In this excerpt from the Mikhail Gorbachev's remarks to the Soviet Union's Defense Council, his chief foreign policy advisor Anatoly Chernyaev lays out the argument by Gorbachev that the Soviet Union can no longer sustain the arms race with the west that had raged as a part of the Cold War since the 1940s. Despite this rational observation that the Soviet Union can no longer compete with the….
On January 5, 1968, Alexander Dubček came to power in Communist Czechoslovakia, and began a series of reforms, later called the "Prague Spring." His new policies centered around the idea that Communism could be more liberal and responsive to the people, and achieved by increasing freedom of the press, emphasizing consumer goods, and the suggesting a multi-party government instead of a….
In August 1980, a worker's strike began in Gdansk, Poland in reaction to the struggling economy and massive shortages. In a compromise to resolve the strike, the Communist government legalized Solidarity, but this only increased tensions as the shortages failed to improve. Imports from the Soviet Union and the West failed to improve the economy, with more strikes becoming endemic throughout….
In August 1980, a worker's strike in Poland led to a compromise known as the Gdansk Agreement, in which the Communist government agreed to several compromises with the strikers, including the legal formation of a worker's union -- which became Solidarity. While this initially brought stability in Poland, it set shockwaves through the Warsaw Pact from the emerging danger of "antisocialist….
Deeply concerned about the ongoing economic and political crisis in Poland in the early 1980s, Soviet leaders regularly communicated with Polish officials, providing advice, support, and criticism. These meeting notes from April 2, 1981, of the Central Committee of the Communist Party in the Soviet Union convey Soviet leaders' dissatisfaction, frustration, and even anger with Polish leaders'….
In December 1987, President Ronald Reagan and Mikhail Gorbachev signed the Intermediate-Range Nuclear Forces Treaty (INF) in Washington, DC. The treaty eliminated both nuclear and conventional ground-launched ballistic missiles with a range of 300-3,400 miles. The treaty itself did not set a number on the amount of missiles to be destroyed; it instead set target numbers for the amount of….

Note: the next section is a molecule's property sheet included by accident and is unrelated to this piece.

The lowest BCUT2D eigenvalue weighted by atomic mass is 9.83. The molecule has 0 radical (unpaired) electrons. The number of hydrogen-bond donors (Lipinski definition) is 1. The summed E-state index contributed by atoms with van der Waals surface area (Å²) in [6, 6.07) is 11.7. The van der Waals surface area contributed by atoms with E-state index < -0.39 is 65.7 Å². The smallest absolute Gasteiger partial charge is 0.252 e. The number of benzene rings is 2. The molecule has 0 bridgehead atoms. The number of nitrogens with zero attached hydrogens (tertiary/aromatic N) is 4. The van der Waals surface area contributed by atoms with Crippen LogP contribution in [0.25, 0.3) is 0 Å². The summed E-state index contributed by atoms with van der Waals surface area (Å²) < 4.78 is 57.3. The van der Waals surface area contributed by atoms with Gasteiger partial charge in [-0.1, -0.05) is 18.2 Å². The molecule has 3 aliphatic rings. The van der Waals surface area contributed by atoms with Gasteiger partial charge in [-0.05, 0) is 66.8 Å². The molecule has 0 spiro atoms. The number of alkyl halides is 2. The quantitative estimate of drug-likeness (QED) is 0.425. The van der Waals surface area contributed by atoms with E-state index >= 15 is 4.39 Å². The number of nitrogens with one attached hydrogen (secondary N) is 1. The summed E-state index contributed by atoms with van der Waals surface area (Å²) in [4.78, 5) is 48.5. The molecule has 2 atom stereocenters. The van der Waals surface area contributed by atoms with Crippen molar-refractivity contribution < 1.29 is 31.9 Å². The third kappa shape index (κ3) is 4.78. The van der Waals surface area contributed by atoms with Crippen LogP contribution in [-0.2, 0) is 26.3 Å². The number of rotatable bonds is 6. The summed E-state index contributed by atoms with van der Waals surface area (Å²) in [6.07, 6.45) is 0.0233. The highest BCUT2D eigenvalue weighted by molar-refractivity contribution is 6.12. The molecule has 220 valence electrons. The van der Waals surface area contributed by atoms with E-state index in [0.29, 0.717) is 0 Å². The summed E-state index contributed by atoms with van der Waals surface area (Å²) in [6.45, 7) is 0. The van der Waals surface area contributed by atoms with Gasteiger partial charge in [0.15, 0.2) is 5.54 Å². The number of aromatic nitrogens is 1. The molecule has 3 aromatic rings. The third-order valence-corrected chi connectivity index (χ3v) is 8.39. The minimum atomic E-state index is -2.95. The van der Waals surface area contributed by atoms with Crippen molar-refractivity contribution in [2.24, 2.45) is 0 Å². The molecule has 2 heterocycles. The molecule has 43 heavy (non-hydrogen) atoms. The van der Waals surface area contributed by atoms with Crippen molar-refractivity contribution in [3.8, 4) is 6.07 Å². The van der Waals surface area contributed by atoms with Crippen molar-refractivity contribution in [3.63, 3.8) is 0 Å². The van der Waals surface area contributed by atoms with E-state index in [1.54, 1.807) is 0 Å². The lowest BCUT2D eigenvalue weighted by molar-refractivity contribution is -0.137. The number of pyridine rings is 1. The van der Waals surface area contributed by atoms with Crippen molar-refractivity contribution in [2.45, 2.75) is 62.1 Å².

Once in power, Mikhail Gorbachev began a reform process that followed two paths: perestroika (restructuring) and glasnost' (openness). In order to reform the Soviet economy, Gorbachev believed it was necessary to cut spending on the Soviet military, both inside Soviet borders and throughout Eastern Europe. In both 1986 and 1987, Gorbachev proposed army reductions in summit meetings with….
Mikhail Gorbachev's reforms followed two paths: perestroika (restructuring) and glasnost' (openness). In order to reform the Soviet economy, Gorbachev believed it was necessary to cut spending on the Soviet military, both inside Soviet borders and throughout Eastern Europe. By the end of 1989, 500,000 men had been decommissioned from the Soviet army, greatly reducing its military presence….
In this letter to Mikhail Gorbachev dated October 6, 1988, Georgy Shakhnazarov, Gorbachev's adviser and a champion of reform in the Soviet Union, revealed his views about the urgency of perestroika (reform) in socialist countries worldwide. Shakhnarazov acknowledged not only that each country had unique problems in need of some country-specific reform measures but also that some problems….
The Warsaw Pact was based around the principle of cooperation and mutual assistance for its member states, though primarily it was a military alliance led by the Soviet Union. Therefore, Mikhail Gorbachev's arms reduction plan affected all of the member states of the Warsaw Pact by reducing all of the men under arms in Eastern Europe. In this meeting from July 1988, the Defense Ministers of the….
In May 1988, Georgi Shakhnazarov, an adviser to Mikhail Gorbachev and a champion of reform in the Soviet Union, responded to a report by Marshal Viktor G. Kulikov, the commander-in-chief of Warsaw Pact forces. In his comments, Shakhnazarov delineated in detail the problems with Kulikov's report, namely, his plan to continue building up the military even following the Intermediate-Range Nuclear….
The Central Intelligence Agency (CIA) in the United States was closely watching the events unfolding in Eastern Europe and the Soviet Union in the 1980s, and this secret service document reveals the extent of that interest. As exhibited in this source, under the leadership of Mikhail Gorbachev, the Soviet Union embarked on a program of reform both within the Soviet bloc and in its relationships….